Iranian Americans Finding Success on Capitol Hill

Washington, D.C.- Yes, my name has 14 letters in it. Yes, newspapers often misspell it. I am after all, one of the few Iranian-Americans working in Congress.

My name is Newsha Moraveji and I am the Press Secretary for the longest serving Democratic Congresswoman in the U.S. House of Representatives. I've only been working in Congress for a few months, but I love my position and enjoy working for an elected body. Prior to my career on Capitol Hill, my first job after college was working to support development in the Middle East. After spending time trying to help people living thousands of miles away, I realized the best way to improve the lives of others was through a career in domestic politics advancing the cause of ethnic Americans.

Newsha Moraveji

In the summer of 2002 I made my career transition and started working at the heart of our government in the US Congress, specifically the House of Representatives. The House, compared to the Senate, was designed to be the chamber that best reflects the diversity of America. I feel honored to be one of few Muslims or Iranians who work in Congress, and I have made one of my goals while I'm here to create more opportunities in Congress for people of diverse backgrounds.

People often wonder what it is like to work inside a Congressional office. As Press Secretary, I work with other staff to formulate messages on a wide range of current issues such as fair trade, alternatives to petroleum, meat contamination, and unemployment issues. My responsibilities require me to develop relationships with local and national media to gain press attention for the Congresswoman's policies. Another aspect of my job is that I draft speeches that she presents and assist her in writing articles.

Another exciting aspect of working as a Congresswoman's Press Secretary is that I am involved in making news that is read and analyzed throughout the world. I also enjoy participating in discussions that influence how the Congresswoman will vote on bills ranging from those that authorize war to tax laws.

This experience has also taught me the details of what compels a Members of Congress to vote one way or another. For example, the Congresswoman is always listening to her constituents and concerned about their opinions. When deciding how to vote on a bill, she inquires into the number of letters written to her about that issue, and she'll ask if anyone from her congressional district has called or met with her staff to express their opinion on it.

Since working in this office, I've seen the impact that writing and phoning your Congressman can have in influencing their decision. And I have also seen how an organized community, which has built a solid relationship with a Congressman, can influence how she or he votes on legislation.

The toughest aspect of Capitol Hill is finding the job that you want. Because positions in congressional offices are extremely competitive and being of Iranian descent raised some skeptical eyebrows, I felt at times that I had to conceal my experiences working with Middle Eastern communities. As you can imagine, this was difficult for me to do given that I am proud of my work with Iranian and Arab-American communities. Fortunately, I found an office that considers my unique experiences an asset. My background as an Iranian-American in US politics has enabled me to better understand foreign policy and its impact on people around the world, to communicate with the Congresswoman's Middle Eastern constituency, and to advise her on issues related to Iran and Iranian-Americans.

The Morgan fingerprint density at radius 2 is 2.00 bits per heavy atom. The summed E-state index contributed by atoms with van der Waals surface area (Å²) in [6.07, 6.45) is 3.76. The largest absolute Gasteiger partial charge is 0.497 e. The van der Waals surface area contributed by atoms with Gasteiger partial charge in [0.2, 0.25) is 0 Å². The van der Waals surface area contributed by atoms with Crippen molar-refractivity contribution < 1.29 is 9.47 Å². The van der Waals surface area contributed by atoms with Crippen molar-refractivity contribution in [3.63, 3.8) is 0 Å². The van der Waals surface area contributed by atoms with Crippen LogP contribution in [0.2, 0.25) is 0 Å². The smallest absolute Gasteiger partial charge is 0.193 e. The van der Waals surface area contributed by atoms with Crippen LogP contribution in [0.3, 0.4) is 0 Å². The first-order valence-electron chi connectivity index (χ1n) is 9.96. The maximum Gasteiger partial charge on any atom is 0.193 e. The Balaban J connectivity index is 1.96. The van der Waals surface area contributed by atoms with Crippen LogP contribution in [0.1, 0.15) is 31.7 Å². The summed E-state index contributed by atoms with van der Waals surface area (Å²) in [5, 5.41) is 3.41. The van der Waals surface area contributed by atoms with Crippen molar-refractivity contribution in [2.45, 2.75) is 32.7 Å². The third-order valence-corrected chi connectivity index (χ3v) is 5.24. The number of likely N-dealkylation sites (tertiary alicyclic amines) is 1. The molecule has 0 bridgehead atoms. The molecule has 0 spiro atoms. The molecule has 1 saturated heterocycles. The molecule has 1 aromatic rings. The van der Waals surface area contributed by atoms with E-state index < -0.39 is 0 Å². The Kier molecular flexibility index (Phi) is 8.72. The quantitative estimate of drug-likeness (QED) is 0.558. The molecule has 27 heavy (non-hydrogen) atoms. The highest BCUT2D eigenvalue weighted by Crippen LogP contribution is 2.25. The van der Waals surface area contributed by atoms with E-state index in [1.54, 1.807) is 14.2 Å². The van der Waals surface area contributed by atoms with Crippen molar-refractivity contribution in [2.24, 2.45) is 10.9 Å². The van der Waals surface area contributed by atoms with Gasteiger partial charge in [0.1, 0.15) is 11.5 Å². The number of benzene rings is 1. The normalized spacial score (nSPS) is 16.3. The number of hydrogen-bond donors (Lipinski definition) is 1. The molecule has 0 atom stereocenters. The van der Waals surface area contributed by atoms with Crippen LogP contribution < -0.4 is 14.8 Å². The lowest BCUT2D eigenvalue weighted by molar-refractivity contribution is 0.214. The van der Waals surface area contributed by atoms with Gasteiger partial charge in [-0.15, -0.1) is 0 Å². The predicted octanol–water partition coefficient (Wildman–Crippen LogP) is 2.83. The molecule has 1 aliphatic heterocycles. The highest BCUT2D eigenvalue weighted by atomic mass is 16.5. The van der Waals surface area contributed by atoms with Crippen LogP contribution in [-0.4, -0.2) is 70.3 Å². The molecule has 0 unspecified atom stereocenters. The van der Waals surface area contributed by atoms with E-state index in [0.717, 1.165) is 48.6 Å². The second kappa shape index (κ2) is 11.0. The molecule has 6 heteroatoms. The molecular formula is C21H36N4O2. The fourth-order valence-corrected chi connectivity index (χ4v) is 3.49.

If you are interested in pursuing opportunities on Capitol Hill then I suggest the following:

1)  Apply to be a congressional page while you are in high school. Contact your Member of Congress for more information. The NIAC website can help you find out who your Member is.
2)  Apply for an unpaid internship in your Representative or Senator's district or Washington office while you are in college. Summer is the most competitive time, so getting a fall or spring internship is usually easier.
3)  Develop a list of Members you would like to work for and network with everybody you know to see if there are any openings in those offices.
4)  Be persistent and professional.

I have found my colleagues on the Hill to be intelligent, interesting people but not as representative of America as Congress could be. My goal is to see more people employed here from different backgrounds — immigrants, people of color and from varying economic levels. To achieve this goal, I have started a program that will bring college students in the Washington area from colorful backgrounds to shadow a congressional staffer for a day to learn about policymaking and life on Capitol Hill. So if you are an Iranian-American college student in the Washington, DC area who would be interested in this opportunity to experience life in the halls of Congress, then please contact me through NIAC at with the subject line of "Capitol Hill Diversity."

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